Previously I wrote posts about my father’s stepfather and my mother’s father. To be complete I am writing this one about my father’s biological father, William Charles Krueger. Note: I have taken a bit of an hiatus in the completion of this post, I stopped to have hernia surgery. More than anyone needs or wants to know.
My grandparents were divorced when my father was a lad. I do not know when William and his wife, my grandmother, Gertrude, were married and I do not know the date of their divorce. Nor, do I know anything about the circumstance. The only reference I recall is my mother mentioning one time that Gertrude fell in love with Charlie while commuting to Seattle on a ferry. I never met William as he passed before I was born. William was born in New Ulm, Minnesota and “when reaching man’s estate ‘went west to grow up with the country'”. He wound up in Seattle, Washington, working for the trolley company.
Evidently, after his marriage failed William migrated back to Minnesota near his parents. William led, I believe, a relatively quiet life in Minnesota. He was a sales guy for a Cash Register company, then for other enterprises in the area. He lived in Comfrey, Minnesota not far from where he was born. There are fewer than 400 people in Comfrey. His obituary mentions that he was survived by his wife (No name mentioned, it must have been referring to Gertrude), his son, Walter (dad) and daughter (aunt Rheva). It is said that William liked to hunt and fish and is was of “a friendly and pleasing disposition”. He was also survived by his mother Mary Krueger. Mary died in 1953, short of her 100th birthday. Mary was one of the last survivors of the Sioux uprising of 1862 and is said to have related many stories of the event. Evidently her family was friendly with the Native Americans who warned the family of the impending troubles. Her family was then able to warn other settlers in the area.
Many years later I was on a job in Mason City, Iowa. I ran major maintenance operations at a power plant there for a number of years. One year we were doing an inspection in July. The client stopped work on the fourth of July that year so I had a free day. Having heard stories about relatives in Comfrey, MN, I decided to travel there for the day. Comfrey is 156 miles from Mason City. Entering Comfrey was like stepping into a Hallmark Movie set in 1950’s rural America. I arrived in time to see the Independence Day parade. It consisted of the town fire truck, the town police car, the high school marching band, the boy scouts and a few veterans. The main street was lined with people the full length of the parade route. I spoke with a number of people who turned out to be Kruegers. I could not determine any family connections. I did find that they pronounce our name differently; they pronounce it “Kreeeger” where I pronounce it “Kroooger”.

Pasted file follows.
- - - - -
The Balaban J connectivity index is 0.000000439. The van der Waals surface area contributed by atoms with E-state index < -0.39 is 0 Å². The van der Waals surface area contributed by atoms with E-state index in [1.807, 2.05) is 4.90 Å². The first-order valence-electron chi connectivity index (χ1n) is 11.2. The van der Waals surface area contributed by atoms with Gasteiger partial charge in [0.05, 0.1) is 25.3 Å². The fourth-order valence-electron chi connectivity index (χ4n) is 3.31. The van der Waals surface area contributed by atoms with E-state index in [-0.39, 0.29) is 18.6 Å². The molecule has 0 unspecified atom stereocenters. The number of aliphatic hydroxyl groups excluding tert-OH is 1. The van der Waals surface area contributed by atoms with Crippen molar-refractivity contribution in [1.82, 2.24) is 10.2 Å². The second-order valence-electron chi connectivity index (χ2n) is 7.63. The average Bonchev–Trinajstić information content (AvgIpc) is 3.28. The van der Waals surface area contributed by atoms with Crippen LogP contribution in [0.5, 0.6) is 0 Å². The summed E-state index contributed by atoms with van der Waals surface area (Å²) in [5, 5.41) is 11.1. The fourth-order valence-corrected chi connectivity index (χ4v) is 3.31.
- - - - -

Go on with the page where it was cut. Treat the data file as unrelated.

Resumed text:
I have a sadness when I think of William? There must have been joy in William’s life; however, I cannot find it in the few things I have heard and read about him. After leaving Seattle I do not believe he ever saw his children again. I have no notes from my father about him nor do I recall any stories or recollections other than Dad’s mentioning that he worked for a Cash Register company. Dad once told the story that his family was from Dusseldorf, Germany but Dad was not one to let a fact get in the way of a good story. Mom and Dad did visit the area years after William’s death. I have some photos of Mom and Dad attending a party in Comfrey in 1973. William must not been of faint spirit; he heeded Horace Greeley’s advice to “Go West young man”. I hope that he found more joy in life than is reflected in the memories and “stuff” that remains of his life, a photograph, an obituary and a few distant memories.
One thought on “Grandpa # 3”
A poignant exploration of a man you never got to know. I love the description of Comfrey.